Can the release of a detainee last week, thanks to the law of April 8, 2021, convince other detainees to file an appeal via their lawyer before the judge of freedoms and detention? Marie-Katell Kaigre, corresponding lawyer in New Caledonia of the International Observatory of Prisons (OIP) explains it. She was the guest of the morning of Wednesday July 20, 2022.
This is a rare occurrence in New Caledonia. Friday, July 8, a detainee was released. Thanks to the law of April 8, 2021, he benefited from an appeal from his lawyer. His conditions of incarceration at Camp-Est were judged “unworthy”. “In France, these are decisions expected at the national level”assures Me Marie-Katell Kaigre, lawyer of the bar of Nouméa. “This law has been applicable since October”.
But is this law an open door to other detainees who will want, through their lawyer, to lodge an appeal before the judge of freedoms and detention? For the lawyer, this reform concerns two types of prisoners. “There are those who are at the start of their sentence and those who are at the end of their sentence. It therefore does not allow mass releases”.
This law tends to guarantee the right to respect for dignity. The person, even released, remains subject to strict judicial control pending his judgment. Thus, recourse is defined according to several criteria. “The judge will allow the administration to justify the conditions of detention. He can go there to see the reality”says Me Kaigre. “But it is difficult to implement”, insists the lawyer. The objective of this reform is to obtain corrective measures in Camps-Est.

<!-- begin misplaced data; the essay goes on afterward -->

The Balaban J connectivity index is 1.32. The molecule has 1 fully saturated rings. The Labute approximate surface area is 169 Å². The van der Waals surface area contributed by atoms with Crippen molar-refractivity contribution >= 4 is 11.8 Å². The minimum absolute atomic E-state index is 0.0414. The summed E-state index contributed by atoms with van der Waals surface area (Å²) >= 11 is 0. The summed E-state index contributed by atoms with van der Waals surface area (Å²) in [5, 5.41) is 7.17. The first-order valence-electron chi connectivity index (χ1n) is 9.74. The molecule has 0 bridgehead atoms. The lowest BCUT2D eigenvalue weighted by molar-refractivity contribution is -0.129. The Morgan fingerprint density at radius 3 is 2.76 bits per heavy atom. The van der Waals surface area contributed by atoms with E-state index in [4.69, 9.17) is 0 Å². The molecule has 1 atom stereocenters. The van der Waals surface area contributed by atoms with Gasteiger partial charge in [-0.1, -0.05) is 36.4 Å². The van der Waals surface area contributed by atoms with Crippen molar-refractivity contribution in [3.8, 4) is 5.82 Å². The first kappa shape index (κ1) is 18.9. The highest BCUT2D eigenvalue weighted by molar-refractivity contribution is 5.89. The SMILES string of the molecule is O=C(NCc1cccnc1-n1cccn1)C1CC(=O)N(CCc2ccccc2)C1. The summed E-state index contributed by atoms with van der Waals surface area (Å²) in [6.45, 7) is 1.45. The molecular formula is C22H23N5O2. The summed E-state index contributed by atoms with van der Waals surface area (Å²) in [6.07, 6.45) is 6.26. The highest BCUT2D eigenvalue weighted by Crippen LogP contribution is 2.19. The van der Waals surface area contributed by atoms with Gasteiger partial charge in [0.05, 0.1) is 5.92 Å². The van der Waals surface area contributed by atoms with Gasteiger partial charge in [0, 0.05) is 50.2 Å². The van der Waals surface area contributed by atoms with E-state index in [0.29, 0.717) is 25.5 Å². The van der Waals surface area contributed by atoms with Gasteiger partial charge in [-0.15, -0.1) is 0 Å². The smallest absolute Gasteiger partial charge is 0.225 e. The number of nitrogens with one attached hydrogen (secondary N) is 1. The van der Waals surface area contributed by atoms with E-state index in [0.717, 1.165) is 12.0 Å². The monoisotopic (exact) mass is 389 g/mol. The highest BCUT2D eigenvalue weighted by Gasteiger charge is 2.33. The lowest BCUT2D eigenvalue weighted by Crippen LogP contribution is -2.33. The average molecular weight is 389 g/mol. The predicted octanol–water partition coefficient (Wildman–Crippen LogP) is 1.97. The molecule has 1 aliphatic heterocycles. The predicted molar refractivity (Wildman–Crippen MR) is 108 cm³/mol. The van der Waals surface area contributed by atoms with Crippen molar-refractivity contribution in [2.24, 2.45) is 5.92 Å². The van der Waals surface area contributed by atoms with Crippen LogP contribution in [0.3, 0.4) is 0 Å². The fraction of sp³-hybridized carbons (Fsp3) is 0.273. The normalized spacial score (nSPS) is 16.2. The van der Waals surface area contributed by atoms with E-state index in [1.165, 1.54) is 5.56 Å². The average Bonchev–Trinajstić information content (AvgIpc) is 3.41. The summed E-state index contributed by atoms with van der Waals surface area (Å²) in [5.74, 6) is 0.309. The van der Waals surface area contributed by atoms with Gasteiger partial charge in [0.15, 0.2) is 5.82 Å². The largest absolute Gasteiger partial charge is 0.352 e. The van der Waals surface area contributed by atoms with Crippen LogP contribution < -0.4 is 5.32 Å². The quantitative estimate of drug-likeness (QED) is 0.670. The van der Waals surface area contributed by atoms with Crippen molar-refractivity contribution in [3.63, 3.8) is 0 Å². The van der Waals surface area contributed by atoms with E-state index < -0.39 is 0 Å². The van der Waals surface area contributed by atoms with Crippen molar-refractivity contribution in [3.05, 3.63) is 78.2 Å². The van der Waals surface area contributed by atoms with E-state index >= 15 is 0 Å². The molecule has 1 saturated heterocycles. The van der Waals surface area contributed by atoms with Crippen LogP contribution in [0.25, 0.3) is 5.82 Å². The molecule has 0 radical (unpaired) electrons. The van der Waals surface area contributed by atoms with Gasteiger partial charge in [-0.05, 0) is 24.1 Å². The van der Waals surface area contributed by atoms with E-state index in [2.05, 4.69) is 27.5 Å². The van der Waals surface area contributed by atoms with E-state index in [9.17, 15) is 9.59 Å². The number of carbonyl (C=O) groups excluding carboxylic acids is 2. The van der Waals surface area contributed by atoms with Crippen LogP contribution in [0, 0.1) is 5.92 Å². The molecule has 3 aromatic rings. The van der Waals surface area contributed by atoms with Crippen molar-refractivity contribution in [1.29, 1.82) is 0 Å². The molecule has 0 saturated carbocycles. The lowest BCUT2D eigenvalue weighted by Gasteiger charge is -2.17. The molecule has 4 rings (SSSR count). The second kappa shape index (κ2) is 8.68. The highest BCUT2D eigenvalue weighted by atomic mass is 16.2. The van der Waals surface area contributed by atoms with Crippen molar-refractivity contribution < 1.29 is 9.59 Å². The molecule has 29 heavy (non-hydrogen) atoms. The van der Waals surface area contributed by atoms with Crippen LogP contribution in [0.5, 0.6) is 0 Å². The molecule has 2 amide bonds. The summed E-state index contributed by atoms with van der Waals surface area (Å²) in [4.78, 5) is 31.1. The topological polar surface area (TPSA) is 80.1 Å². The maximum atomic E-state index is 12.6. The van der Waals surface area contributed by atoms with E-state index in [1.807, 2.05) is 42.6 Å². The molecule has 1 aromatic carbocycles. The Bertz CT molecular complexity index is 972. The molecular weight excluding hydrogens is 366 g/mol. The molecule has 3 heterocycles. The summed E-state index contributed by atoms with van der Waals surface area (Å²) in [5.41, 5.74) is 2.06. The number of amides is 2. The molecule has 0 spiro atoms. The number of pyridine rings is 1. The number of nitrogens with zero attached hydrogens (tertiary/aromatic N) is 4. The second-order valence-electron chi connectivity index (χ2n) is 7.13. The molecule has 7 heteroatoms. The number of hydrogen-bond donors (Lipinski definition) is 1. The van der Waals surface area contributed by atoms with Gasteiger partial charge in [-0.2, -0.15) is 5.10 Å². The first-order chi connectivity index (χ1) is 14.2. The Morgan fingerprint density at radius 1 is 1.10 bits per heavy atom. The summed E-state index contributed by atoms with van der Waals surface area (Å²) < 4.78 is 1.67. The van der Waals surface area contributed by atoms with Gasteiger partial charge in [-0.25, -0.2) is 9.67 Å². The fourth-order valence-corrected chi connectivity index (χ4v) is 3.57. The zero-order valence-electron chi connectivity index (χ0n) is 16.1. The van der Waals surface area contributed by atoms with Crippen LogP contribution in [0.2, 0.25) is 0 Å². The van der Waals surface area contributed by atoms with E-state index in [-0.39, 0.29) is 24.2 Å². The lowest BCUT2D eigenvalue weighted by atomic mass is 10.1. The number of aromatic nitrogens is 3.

For a little over ten years, the International Observatory of Prisons (OIP) has been monitoring the Camps-Est file and the difficult conditions of the prisoners. Its objective is to clearly unclog the prisons.
Today the way in the prison is managed, it is a problem
For the OIP, it is necessary to invest in support. “Why spend so much money on rapidly deteriorating prison places?”asks Maire-Katell Kaigre, who is the OIP correspondent in New Caledonia. “On top of that, they’re overcrowded. [Il faut, NDLR] Rather invest in support, in a psychiatric diagnosis [des détenus]for example as soon as they enter”. The cost of detaining a person today is 3.5 million CFP francs per year.
Full interview with Cedrick Wakahugneme to be found here.